The closure, which was widely expected, marks an expensive retreat for Boeing's six-year project to put satellite-based Internet connections on its commercial jets.
Most airlines, especially in the United States, held off buying the service in the hope that cheaper, cellular network-based Internet services will end up dominating the market.
In June, a unit of U.S. low-cost carrier JetBlue Airways Corp. (JBLU) was one of two companies that won licenses to supply wireless airborne communications services.
Boeing said it will take a pretax charge of about $290 million in the third quarter and the balance in the fourth quarter, as it writes down assets of the unit and pays termination fees to customers.
Germany's Lufthansa, Scandinavian carrier SAS, All Nippon Airways, Japan Airlines and Singapore Airlines were the only major carriers offering the service on flights.
Last month, Boeing warned that the Connexion unit might take a charge of up to $350 million this year. In June, it said it was considering the sale of the unit.
"Over the last six years, we have invested substantial time, resources and technology in Connexion by Boeing," said Boeing Chairman and Chief Executive Jim McNerney. "Regrettably, the market for this service has not materialized as had been expected."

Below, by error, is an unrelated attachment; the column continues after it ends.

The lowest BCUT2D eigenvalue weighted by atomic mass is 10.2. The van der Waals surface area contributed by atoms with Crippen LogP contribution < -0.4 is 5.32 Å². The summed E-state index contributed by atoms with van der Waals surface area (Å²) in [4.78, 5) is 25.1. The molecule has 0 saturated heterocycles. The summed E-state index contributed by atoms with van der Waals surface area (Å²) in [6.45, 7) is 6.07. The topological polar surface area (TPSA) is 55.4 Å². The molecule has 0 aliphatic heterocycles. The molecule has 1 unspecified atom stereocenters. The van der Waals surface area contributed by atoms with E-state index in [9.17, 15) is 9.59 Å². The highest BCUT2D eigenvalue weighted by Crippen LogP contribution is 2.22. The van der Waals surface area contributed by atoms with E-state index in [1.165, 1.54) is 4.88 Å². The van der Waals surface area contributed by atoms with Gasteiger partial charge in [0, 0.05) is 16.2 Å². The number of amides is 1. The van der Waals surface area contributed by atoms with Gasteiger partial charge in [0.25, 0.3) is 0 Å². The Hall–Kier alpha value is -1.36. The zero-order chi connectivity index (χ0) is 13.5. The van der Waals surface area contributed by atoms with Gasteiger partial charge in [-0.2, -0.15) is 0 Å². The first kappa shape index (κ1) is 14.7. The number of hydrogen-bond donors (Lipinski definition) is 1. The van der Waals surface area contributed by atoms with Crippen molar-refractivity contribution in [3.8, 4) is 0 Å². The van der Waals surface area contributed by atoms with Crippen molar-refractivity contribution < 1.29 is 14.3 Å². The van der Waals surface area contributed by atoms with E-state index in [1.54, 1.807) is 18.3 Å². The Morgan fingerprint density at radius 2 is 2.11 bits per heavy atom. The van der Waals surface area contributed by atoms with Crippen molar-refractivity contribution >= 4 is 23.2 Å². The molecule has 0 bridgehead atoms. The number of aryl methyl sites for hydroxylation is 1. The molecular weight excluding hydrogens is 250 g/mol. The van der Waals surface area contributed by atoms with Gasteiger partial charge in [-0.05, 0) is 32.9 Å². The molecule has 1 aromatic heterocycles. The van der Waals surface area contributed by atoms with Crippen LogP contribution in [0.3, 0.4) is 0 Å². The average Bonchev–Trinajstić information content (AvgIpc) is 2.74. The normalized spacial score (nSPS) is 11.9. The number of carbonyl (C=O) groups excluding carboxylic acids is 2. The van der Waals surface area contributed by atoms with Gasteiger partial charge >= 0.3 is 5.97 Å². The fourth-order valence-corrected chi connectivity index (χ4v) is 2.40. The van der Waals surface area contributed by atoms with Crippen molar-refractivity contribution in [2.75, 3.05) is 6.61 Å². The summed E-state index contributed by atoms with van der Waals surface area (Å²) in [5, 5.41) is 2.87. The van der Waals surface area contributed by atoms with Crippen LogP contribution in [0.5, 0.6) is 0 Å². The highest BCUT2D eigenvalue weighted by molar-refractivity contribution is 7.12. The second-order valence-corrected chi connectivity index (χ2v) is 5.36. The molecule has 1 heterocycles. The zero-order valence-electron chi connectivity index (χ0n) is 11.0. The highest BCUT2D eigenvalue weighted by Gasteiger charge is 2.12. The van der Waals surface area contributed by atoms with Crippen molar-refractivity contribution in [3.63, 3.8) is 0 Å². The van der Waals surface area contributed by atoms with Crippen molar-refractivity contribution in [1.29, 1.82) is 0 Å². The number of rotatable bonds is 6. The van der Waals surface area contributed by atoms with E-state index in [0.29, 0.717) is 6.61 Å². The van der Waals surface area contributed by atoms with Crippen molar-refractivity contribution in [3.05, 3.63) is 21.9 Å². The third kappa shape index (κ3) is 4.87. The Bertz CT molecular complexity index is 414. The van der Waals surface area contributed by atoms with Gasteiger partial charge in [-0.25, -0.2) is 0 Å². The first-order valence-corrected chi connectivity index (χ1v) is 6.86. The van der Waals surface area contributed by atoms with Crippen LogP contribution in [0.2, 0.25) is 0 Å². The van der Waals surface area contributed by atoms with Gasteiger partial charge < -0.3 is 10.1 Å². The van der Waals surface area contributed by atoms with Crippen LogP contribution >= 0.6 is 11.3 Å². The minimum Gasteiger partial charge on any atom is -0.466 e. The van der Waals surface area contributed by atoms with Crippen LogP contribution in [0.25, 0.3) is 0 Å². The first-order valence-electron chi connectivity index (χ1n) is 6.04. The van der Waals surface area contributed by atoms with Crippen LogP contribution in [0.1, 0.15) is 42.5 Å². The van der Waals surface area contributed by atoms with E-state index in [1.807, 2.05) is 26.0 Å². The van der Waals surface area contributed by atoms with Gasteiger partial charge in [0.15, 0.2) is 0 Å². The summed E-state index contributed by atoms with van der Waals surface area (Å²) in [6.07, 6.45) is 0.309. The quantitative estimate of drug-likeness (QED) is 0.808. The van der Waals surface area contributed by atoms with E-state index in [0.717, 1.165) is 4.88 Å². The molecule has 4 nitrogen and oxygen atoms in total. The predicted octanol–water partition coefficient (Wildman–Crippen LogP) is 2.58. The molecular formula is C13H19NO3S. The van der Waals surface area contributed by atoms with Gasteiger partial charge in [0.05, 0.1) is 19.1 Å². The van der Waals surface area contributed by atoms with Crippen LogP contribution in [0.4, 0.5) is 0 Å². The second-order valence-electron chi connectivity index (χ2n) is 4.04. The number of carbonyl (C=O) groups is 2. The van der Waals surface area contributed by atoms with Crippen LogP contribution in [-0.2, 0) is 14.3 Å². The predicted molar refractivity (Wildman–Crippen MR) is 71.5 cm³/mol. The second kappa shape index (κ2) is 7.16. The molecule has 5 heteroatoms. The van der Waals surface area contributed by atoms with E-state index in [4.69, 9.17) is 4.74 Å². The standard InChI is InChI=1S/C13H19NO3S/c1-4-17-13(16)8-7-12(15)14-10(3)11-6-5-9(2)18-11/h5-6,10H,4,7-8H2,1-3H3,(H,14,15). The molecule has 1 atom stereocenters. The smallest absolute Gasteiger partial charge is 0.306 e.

Connexion employs about 560 people. The company expects to find other positions within Boeing for the majority of these people, but some layoffs are possible, Boeing spokesman John Dern said.
Boeing said total charges for shutting down the unit could knock 26 cents per share off earnings for the second half of this year, but said the closure and halting of investment in the Connexion unit would improve earnings by about 15 cents a share starting in 2007.
The company said it would update its financial forecasts when it reports third quarter results on October 25.
Boeing shares were up 39 cents, or 0.5 percent, at $79.22 in early morning trading on the New York Stock Exchange.